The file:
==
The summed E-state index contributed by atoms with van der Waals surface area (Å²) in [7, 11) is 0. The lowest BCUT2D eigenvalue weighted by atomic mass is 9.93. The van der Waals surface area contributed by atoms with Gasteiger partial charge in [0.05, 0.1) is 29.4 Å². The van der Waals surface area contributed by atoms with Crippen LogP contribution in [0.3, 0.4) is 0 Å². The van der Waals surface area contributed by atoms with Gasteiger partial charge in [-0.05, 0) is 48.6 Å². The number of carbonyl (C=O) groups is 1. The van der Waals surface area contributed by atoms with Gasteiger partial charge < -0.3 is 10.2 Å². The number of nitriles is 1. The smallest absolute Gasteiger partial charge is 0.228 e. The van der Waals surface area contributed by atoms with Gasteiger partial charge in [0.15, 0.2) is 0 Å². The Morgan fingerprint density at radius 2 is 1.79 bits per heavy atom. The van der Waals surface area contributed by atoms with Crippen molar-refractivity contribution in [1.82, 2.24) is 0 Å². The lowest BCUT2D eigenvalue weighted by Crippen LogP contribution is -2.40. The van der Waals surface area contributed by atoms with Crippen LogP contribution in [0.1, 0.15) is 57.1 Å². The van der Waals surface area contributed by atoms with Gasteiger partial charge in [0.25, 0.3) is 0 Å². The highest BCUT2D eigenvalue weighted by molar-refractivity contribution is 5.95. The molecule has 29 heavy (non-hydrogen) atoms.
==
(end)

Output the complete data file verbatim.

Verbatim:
The summed E-state index contributed by atoms with van der Waals surface area (Å²) in [7, 11) is 0. The lowest BCUT2D eigenvalue weighted by atomic mass is 9.93. The van der Waals surface area contributed by atoms with Gasteiger partial charge in [0.05, 0.1) is 29.4 Å². The van der Waals surface area contributed by atoms with Crippen LogP contribution in [0.3, 0.4) is 0 Å². The van der Waals surface area contributed by atoms with Gasteiger partial charge in [-0.05, 0) is 48.6 Å². The number of carbonyl (C=O) groups is 1. The van der Waals surface area contributed by atoms with Gasteiger partial charge < -0.3 is 10.2 Å². The number of nitriles is 1. The smallest absolute Gasteiger partial charge is 0.228 e. The van der Waals surface area contributed by atoms with Gasteiger partial charge in [0.15, 0.2) is 0 Å². The Morgan fingerprint density at radius 2 is 1.79 bits per heavy atom. The van der Waals surface area contributed by atoms with Crippen molar-refractivity contribution in [1.82, 2.24) is 0 Å². The lowest BCUT2D eigenvalue weighted by Crippen LogP contribution is -2.40. The van der Waals surface area contributed by atoms with Crippen LogP contribution in [0.1, 0.15) is 57.1 Å². The van der Waals surface area contributed by atoms with Gasteiger partial charge in [0.25, 0.3) is 0 Å². The highest BCUT2D eigenvalue weighted by molar-refractivity contribution is 5.95. The molecule has 29 heavy (non-hydrogen) atoms.